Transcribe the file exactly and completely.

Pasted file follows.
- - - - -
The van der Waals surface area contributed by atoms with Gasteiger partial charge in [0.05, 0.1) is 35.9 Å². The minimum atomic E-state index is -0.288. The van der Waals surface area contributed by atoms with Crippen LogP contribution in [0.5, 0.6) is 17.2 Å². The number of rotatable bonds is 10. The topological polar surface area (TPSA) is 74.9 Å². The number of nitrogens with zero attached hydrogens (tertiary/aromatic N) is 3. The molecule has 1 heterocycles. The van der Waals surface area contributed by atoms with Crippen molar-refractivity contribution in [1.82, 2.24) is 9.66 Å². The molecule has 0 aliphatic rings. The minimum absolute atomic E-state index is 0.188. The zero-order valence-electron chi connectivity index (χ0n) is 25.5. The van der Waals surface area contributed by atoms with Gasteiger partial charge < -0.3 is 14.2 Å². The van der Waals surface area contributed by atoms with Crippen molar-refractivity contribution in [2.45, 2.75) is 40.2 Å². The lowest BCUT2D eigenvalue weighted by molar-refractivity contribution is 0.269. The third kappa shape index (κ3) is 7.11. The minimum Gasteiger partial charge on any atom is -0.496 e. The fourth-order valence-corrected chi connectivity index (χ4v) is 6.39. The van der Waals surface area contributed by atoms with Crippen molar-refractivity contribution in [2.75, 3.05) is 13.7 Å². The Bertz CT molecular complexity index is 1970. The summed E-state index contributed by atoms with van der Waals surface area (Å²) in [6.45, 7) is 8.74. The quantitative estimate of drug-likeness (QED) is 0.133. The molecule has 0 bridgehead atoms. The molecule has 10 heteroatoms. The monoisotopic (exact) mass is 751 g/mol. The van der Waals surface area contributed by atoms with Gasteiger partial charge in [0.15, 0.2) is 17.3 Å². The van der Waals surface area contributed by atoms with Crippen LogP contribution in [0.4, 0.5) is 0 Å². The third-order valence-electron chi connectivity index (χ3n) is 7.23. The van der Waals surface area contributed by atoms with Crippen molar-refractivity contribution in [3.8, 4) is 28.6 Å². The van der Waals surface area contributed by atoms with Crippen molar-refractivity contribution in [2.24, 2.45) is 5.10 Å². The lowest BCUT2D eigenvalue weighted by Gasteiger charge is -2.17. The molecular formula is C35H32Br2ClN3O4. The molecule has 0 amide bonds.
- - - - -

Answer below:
The van der Waals surface area contributed by atoms with Gasteiger partial charge in [0.05, 0.1) is 35.9 Å². The minimum atomic E-state index is -0.288. The van der Waals surface area contributed by atoms with Crippen LogP contribution in [0.5, 0.6) is 17.2 Å². The number of rotatable bonds is 10. The topological polar surface area (TPSA) is 74.9 Å². The number of nitrogens with zero attached hydrogens (tertiary/aromatic N) is 3. The molecule has 1 heterocycles. The van der Waals surface area contributed by atoms with Crippen molar-refractivity contribution in [1.82, 2.24) is 9.66 Å². The molecule has 0 aliphatic rings. The minimum absolute atomic E-state index is 0.188. The zero-order valence-electron chi connectivity index (χ0n) is 25.5. The van der Waals surface area contributed by atoms with Gasteiger partial charge < -0.3 is 14.2 Å². The van der Waals surface area contributed by atoms with Crippen molar-refractivity contribution in [2.45, 2.75) is 40.2 Å². The lowest BCUT2D eigenvalue weighted by molar-refractivity contribution is 0.269. The third kappa shape index (κ3) is 7.11. The minimum Gasteiger partial charge on any atom is -0.496 e. The fourth-order valence-corrected chi connectivity index (χ4v) is 6.39. The van der Waals surface area contributed by atoms with Crippen molar-refractivity contribution in [2.75, 3.05) is 13.7 Å². The Bertz CT molecular complexity index is 1970. The summed E-state index contributed by atoms with van der Waals surface area (Å²) in [6.45, 7) is 8.74. The quantitative estimate of drug-likeness (QED) is 0.133. The molecule has 0 bridgehead atoms. The molecule has 10 heteroatoms. The monoisotopic (exact) mass is 751 g/mol. The van der Waals surface area contributed by atoms with Gasteiger partial charge in [0.15, 0.2) is 17.3 Å². The van der Waals surface area contributed by atoms with Crippen LogP contribution in [0.4, 0.5) is 0 Å². The third-order valence-electron chi connectivity index (χ3n) is 7.23. The van der Waals surface area contributed by atoms with Crippen molar-refractivity contribution in [3.8, 4) is 28.6 Å². The van der Waals surface area contributed by atoms with Crippen molar-refractivity contribution in [2.24, 2.45) is 5.10 Å². The lowest BCUT2D eigenvalue weighted by Gasteiger charge is -2.17. The molecular formula is C35H32Br2ClN3O4. The molecule has 0 amide bonds.